There is so much advice out there for when to plant. If you plant too early in spring, you risk a late frost killing your seedlings. If you plant too late, you might end up with a very late harvest. If there is an early frost in fall, your late harvest of fruits and veggies could be lost. Timing is everything when it comes to Hedgewitch gardening!
Most perennials aren’t damaged by frost, but if you’re planting vegetables and some fruits, you'll need to become very familiar with these dates. Many vegetables and annual flowers cannot tolerate even a light frost. On the back of every seed packet, you’ll find "plant after last frost date," or “start seeds 8 weeks before the last frost date.” What does that even mean? And how do you find these dates?
As part of your Hedgewitch Permaculture garden planning, and before you plant, find the frost dates for your region, meaning when the last frost will occur in the spring and when the first frost will happen in the fall or winter. A frost can damage new or established plants. But first, you need to understand exactly what the frost dates mean. What are frost dates?
Temperatures between 32°F (0°C) and 28°F (-2°C) is considered a light frost. A hard frost is temperatures below 28°F (-2°C). Most leafy vegetables, peas, broccoli, Brussels sprouts, and leeks handle hard frosts fairly well. Plant these crops earlier in the spring and fall without the risk of damage by frost.
Knowing where your first and last frost dates fall is essential to your gardening success. Most gardeners are a bit of a weather junkie, including me! Being attuned to weather reports in your area and even keeping records yourself, helps avoid damage to or losing your fruits, veggies, and tender plants.
Frost dates are defined as a day in which there is a 50 percent chance of being frost-free, which means there is also a 50 percent chance there could be frost. So if you want to ensure the safety of your plants, adjust these dates to your specific area—two weeks forward for spring, and two weeks backward for fall/winter. Choose this date to begin planting with the understanding that you may need to protect your plants from a frost.
These dates also show how long or short your growing season is. If your last frost date is June 10 and your first frost date is September 10, then your growing season is approximately 3 months. With this information, you can determine which plants will grow best within a 90-day window. Find your Frost Dates here.
What is a Hardiness Zone?
Knowing the last and first frost dates is useful in planning your Hedgewitch garden, but it doesn’t tell you everything you need to know. It is also helpful to know your Plant Hardiness Zone. These zones are based on minimum cold temperatures in a given area. They help determine which plants will do well for you.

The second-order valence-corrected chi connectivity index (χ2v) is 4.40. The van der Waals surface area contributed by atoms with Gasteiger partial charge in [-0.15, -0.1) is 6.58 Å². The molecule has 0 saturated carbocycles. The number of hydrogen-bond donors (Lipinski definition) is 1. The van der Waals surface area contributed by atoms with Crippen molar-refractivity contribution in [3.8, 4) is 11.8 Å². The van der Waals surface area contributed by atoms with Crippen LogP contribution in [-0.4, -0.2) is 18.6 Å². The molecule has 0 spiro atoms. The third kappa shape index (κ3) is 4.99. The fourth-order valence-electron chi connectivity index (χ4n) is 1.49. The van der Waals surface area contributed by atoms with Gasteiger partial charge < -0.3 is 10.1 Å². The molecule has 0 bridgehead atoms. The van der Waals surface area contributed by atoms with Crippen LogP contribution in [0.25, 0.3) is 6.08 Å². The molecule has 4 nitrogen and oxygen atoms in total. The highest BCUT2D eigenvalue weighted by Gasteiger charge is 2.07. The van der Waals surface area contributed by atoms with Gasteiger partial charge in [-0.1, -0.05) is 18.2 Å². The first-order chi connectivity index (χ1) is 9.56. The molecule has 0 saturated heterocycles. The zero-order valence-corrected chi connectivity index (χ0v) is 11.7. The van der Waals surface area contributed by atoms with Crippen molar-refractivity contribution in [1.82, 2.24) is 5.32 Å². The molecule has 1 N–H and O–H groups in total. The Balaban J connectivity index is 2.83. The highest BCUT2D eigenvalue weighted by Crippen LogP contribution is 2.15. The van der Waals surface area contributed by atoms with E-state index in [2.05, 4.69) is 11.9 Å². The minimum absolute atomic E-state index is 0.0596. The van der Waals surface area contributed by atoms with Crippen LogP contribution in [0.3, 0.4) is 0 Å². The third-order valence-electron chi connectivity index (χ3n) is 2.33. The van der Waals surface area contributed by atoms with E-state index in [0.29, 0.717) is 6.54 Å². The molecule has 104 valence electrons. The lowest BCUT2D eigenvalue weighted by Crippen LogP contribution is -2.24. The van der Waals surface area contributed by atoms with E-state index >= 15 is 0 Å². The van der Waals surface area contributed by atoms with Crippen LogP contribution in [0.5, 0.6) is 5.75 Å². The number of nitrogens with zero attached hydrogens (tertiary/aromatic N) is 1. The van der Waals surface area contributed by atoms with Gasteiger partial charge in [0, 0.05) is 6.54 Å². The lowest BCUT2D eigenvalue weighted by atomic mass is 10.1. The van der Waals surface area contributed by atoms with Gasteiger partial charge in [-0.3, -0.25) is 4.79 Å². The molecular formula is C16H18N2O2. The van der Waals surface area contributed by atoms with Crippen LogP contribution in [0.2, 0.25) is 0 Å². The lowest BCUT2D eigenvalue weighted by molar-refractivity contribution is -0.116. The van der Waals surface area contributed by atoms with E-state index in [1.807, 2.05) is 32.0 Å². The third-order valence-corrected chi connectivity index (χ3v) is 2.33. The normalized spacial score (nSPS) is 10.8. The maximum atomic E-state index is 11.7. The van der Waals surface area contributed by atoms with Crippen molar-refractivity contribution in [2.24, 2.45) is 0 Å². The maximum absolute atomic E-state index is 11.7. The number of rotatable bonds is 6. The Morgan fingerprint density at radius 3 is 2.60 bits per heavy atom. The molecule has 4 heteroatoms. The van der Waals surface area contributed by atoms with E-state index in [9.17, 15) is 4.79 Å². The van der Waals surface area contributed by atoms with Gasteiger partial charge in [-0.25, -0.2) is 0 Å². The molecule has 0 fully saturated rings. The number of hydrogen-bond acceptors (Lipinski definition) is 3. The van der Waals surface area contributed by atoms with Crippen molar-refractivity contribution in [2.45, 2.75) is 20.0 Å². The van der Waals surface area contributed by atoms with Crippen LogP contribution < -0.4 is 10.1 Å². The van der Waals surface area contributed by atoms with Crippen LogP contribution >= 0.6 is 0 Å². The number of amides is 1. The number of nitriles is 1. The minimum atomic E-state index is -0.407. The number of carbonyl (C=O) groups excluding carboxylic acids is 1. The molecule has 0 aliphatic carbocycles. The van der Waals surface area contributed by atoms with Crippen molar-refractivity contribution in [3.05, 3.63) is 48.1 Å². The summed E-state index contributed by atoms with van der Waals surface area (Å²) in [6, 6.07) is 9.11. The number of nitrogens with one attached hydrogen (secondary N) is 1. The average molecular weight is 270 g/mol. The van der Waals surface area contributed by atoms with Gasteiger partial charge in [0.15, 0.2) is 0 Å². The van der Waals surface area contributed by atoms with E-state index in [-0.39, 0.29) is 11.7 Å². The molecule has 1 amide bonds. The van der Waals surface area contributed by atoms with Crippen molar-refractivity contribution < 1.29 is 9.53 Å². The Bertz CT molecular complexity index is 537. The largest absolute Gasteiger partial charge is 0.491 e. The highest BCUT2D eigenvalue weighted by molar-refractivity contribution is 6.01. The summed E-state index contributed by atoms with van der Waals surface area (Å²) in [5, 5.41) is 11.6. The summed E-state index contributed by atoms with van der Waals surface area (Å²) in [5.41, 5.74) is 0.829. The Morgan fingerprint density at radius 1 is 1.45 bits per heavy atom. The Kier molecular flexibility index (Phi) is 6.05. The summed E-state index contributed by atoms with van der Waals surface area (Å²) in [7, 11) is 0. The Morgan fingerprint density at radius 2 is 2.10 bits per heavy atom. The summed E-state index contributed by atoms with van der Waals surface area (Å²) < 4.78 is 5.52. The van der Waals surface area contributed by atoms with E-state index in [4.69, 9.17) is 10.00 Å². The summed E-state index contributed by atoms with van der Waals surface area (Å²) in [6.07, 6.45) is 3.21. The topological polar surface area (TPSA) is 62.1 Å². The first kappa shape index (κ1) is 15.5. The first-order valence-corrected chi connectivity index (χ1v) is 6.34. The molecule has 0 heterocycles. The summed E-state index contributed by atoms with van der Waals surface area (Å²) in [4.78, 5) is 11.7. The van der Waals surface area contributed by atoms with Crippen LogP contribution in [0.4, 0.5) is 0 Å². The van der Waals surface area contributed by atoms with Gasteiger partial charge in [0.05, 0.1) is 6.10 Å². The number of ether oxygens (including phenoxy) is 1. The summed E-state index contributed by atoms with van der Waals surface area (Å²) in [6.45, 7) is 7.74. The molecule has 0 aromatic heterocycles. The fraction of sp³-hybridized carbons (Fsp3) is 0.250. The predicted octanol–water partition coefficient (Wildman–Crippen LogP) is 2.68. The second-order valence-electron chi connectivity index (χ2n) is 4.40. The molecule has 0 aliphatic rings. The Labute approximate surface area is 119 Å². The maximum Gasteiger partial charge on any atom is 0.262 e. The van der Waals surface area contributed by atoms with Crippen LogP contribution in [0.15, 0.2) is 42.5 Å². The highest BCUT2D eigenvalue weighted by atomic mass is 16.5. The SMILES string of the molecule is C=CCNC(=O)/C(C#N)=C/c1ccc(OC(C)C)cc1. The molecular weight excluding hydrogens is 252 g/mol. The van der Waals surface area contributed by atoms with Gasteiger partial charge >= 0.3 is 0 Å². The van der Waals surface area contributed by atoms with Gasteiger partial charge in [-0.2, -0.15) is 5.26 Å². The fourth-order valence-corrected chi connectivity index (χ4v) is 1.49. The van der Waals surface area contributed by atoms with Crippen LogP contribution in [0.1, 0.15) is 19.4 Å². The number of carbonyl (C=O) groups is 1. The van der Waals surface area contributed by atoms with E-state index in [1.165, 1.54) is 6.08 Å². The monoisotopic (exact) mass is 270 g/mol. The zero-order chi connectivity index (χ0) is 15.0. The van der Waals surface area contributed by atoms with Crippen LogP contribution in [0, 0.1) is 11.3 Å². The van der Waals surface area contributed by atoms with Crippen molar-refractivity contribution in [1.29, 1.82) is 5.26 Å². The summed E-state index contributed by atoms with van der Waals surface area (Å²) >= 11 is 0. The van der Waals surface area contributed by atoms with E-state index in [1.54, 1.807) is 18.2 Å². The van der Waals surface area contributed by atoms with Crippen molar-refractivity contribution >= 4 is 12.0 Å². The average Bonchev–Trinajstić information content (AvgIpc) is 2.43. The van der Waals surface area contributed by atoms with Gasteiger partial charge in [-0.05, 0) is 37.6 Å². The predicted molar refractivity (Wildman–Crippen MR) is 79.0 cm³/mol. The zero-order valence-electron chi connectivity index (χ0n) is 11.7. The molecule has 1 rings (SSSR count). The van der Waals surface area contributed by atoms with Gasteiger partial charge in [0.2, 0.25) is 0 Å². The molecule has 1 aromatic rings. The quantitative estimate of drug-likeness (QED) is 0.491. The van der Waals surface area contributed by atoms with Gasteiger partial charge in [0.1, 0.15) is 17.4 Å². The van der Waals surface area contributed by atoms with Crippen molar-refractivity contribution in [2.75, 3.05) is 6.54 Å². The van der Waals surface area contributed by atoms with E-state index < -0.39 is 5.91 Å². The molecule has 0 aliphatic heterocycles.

The Plant Hardiness Zone Map (PHZM) shows which planting zone you live in and guides you to find the plants that grow best in your area based on what will survive in that temperature range.
The zone map is also broken down so that each zone number has an "a" and "b" zone, as in zones 7a and 7b. There are also new zones for Hawaii and Puerto Rico.
Keep in mind
Most gardens have microclimates. These are small areas that are warmer or colder than the surrounding area. Warmer microclimates may be found near the house or a concrete patio. Southern exposures stay warmer than Northern ones. Observe your yard and garden and make notes each year about your microclimates.
What if I have a short growing season?
If you have a short growing season or are in Plant Hardiness Zones 7 and lower, you may need season extenders to grow some fruits and veggies. Welcome to my gardening world!
Start seeds indoors
Frost blanket and covers
Straw Bale Gardening
What if I have a long growing season?
You are a lucky gardener and Hedge Witch! You won’t need to extend your season, but work with the seasons by succession planting. In your planning process, make sure to include multiple sowings and have fruits and veggies that are ready to harvest throughout the season instead of all at once. Biodiversity for Mother Earth and an abundance harvest for all life, including you!
Reversing the growing season
In some warmer climates, like 10 through 13, colder season crops will need to be grown during the coldest months. If the summer’s get too hot for growing plants, you may need to reverse your growing season to grow in Fall, Winter, and Spring instead.
No matter what climate, frost date or zone, be sure to plant with biodiversity in mind. Once you know and understand your planting dates, microclimates, and plant hardiness zone information, you can work with Mother Earth to successfully grow a bounty of nutrient-rich and magical fruits, veggies, herbs, and flowers.